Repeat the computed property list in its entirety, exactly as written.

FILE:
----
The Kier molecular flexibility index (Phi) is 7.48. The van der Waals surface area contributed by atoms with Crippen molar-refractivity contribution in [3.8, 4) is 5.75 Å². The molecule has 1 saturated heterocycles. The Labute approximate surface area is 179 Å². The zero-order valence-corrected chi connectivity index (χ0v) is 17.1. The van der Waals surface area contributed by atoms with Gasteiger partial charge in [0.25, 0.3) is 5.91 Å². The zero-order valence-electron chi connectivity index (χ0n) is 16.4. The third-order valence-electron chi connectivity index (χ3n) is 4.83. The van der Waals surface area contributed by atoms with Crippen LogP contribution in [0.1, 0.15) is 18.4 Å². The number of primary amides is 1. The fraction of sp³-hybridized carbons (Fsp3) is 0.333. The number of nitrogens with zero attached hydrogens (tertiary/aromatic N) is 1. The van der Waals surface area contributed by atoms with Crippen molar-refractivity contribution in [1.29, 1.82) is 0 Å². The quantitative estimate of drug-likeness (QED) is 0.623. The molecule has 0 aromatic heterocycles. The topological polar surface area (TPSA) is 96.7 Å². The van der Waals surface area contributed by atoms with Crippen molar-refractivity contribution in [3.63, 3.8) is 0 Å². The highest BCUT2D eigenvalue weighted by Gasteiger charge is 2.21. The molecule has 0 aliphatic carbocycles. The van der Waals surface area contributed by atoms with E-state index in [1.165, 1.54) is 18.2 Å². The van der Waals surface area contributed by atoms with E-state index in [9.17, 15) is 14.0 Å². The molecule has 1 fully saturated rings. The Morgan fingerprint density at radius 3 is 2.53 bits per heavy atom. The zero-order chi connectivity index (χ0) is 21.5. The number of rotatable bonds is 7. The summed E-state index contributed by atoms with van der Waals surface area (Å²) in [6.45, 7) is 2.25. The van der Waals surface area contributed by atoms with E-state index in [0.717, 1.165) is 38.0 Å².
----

The Kier molecular flexibility index (Phi) is 7.48. The van der Waals surface area contributed by atoms with Crippen molar-refractivity contribution in [3.8, 4) is 5.75 Å². The molecule has 1 saturated heterocycles. The Labute approximate surface area is 179 Å². The zero-order valence-corrected chi connectivity index (χ0v) is 17.1. The van der Waals surface area contributed by atoms with Gasteiger partial charge in [0.25, 0.3) is 5.91 Å². The zero-order valence-electron chi connectivity index (χ0n) is 16.4. The third-order valence-electron chi connectivity index (χ3n) is 4.83. The van der Waals surface area contributed by atoms with Crippen LogP contribution in [0.1, 0.15) is 18.4 Å². The number of primary amides is 1. The fraction of sp³-hybridized carbons (Fsp3) is 0.333. The number of nitrogens with zero attached hydrogens (tertiary/aromatic N) is 1. The van der Waals surface area contributed by atoms with Crippen molar-refractivity contribution in [1.29, 1.82) is 0 Å². The quantitative estimate of drug-likeness (QED) is 0.623. The molecule has 0 aromatic heterocycles. The topological polar surface area (TPSA) is 96.7 Å². The van der Waals surface area contributed by atoms with Crippen molar-refractivity contribution in [3.63, 3.8) is 0 Å². The highest BCUT2D eigenvalue weighted by Gasteiger charge is 2.21. The molecule has 0 aliphatic carbocycles. The van der Waals surface area contributed by atoms with E-state index in [1.165, 1.54) is 18.2 Å². The van der Waals surface area contributed by atoms with E-state index in [9.17, 15) is 14.0 Å². The molecule has 1 fully saturated rings. The Morgan fingerprint density at radius 3 is 2.53 bits per heavy atom. The zero-order chi connectivity index (χ0) is 21.5. The number of rotatable bonds is 7. The summed E-state index contributed by atoms with van der Waals surface area (Å²) in [6.45, 7) is 2.25. The van der Waals surface area contributed by atoms with E-state index in [0.717, 1.165) is 38.0 Å².